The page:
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Use authoritative and comprehensive timelines when beginning a study of American Literature. Consider doing a paired study with the History teacher or at least try to coordinate some aspects of your study.
Choose authors that will appeal to the students in a variety of ways. This is especially important if you are limited to the amount of time you can spend over the course of a semester or marking period.
Pick works from individual authors that highlight their literary gifts as well as their contributions to society.
Put authors like Mark Twain, Earnest Hemmingway and Edgar Allen Poe into context with their historical time period. Talking about what was going on in society at the time of their writing really gives students insight into books like "Tom Sawyer" and "For Whom the Bell Tolls."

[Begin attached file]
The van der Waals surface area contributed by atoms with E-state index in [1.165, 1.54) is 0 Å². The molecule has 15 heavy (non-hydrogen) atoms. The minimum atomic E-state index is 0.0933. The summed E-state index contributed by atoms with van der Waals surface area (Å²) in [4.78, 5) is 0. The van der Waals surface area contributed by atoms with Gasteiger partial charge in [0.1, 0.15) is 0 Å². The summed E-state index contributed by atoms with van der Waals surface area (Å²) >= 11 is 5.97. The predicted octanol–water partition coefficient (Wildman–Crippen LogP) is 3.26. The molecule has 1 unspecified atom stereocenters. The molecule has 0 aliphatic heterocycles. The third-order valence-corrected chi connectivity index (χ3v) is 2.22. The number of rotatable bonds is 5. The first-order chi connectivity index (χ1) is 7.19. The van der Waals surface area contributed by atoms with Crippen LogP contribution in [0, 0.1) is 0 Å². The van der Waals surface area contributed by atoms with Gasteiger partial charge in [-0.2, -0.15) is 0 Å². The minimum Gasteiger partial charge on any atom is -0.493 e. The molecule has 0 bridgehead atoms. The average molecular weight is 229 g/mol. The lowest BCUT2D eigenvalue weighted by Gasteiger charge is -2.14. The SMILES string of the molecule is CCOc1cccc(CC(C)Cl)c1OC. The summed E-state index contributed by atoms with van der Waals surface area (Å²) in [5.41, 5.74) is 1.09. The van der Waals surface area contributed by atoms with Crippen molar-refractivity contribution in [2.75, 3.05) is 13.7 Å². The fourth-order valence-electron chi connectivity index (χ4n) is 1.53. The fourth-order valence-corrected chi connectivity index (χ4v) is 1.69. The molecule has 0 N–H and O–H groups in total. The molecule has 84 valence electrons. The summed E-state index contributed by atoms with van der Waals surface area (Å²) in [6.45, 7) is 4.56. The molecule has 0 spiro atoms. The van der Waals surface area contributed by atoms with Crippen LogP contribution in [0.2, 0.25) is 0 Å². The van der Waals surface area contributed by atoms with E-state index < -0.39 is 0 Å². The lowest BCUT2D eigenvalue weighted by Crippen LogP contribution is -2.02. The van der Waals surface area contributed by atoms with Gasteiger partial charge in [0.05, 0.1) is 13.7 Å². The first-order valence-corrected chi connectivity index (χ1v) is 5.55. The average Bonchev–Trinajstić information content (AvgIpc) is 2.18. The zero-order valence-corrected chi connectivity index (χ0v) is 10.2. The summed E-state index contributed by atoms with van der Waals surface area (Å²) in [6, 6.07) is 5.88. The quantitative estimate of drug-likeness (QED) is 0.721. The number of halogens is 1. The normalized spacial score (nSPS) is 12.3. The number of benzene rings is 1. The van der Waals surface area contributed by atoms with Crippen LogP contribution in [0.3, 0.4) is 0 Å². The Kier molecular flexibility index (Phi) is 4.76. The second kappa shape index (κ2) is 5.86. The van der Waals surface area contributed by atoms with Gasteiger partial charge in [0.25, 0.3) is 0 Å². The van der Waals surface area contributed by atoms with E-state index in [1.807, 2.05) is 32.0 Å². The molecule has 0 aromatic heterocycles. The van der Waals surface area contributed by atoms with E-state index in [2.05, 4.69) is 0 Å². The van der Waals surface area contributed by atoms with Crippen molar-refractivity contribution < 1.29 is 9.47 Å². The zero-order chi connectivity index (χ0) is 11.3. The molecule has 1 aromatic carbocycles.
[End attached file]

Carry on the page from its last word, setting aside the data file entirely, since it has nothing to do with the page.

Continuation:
Discuss authors' personal lives, habits, attributes and difficulties as it relates to their literary timeline. Insight into the personalities of the authors will help give more understanding of their works.
Assign a literary portfolio project for students based on the life and works of one author. This is a great way to test students' knowledge at the end of a study of American Literature. Students' portfolios should include an analysis of the author's overall work including biographical information, a summary of the history of their time, a sampling of several literary forms with a summary and analysis of each and a few writing assignments that challenge the students to pattern their own writing after their particular author.
Read more: How to Study American Literature | eHow.com http://www.ehow.com/how_2154219_study-american-literature.html#ixzz1n5k1EOU4